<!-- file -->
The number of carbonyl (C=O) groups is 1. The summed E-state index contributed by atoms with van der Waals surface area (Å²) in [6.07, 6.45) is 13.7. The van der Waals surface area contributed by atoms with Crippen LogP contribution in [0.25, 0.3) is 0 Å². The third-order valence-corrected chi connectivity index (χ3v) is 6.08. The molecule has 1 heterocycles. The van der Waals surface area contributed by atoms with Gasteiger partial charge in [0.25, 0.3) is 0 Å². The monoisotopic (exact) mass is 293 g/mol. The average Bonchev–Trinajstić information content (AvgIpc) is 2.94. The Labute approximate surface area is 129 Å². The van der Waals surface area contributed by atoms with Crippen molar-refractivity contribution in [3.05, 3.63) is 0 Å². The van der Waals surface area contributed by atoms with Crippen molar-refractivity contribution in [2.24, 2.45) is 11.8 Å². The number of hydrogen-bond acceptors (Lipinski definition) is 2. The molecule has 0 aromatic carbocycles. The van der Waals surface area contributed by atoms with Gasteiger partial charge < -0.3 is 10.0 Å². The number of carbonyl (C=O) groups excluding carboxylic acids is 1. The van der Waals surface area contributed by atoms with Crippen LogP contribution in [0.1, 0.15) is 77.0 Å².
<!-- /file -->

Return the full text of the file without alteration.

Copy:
The number of carbonyl (C=O) groups is 1. The summed E-state index contributed by atoms with van der Waals surface area (Å²) in [6.07, 6.45) is 13.7. The van der Waals surface area contributed by atoms with Crippen LogP contribution in [0.25, 0.3) is 0 Å². The third-order valence-corrected chi connectivity index (χ3v) is 6.08. The molecule has 1 heterocycles. The van der Waals surface area contributed by atoms with Gasteiger partial charge in [0.25, 0.3) is 0 Å². The monoisotopic (exact) mass is 293 g/mol. The average Bonchev–Trinajstić information content (AvgIpc) is 2.94. The Labute approximate surface area is 129 Å². The van der Waals surface area contributed by atoms with Crippen molar-refractivity contribution in [3.05, 3.63) is 0 Å². The van der Waals surface area contributed by atoms with Crippen molar-refractivity contribution in [2.24, 2.45) is 11.8 Å². The number of hydrogen-bond acceptors (Lipinski definition) is 2. The molecule has 0 aromatic carbocycles. The van der Waals surface area contributed by atoms with Gasteiger partial charge < -0.3 is 10.0 Å². The number of carbonyl (C=O) groups excluding carboxylic acids is 1. The van der Waals surface area contributed by atoms with Crippen LogP contribution in [0.1, 0.15) is 77.0 Å².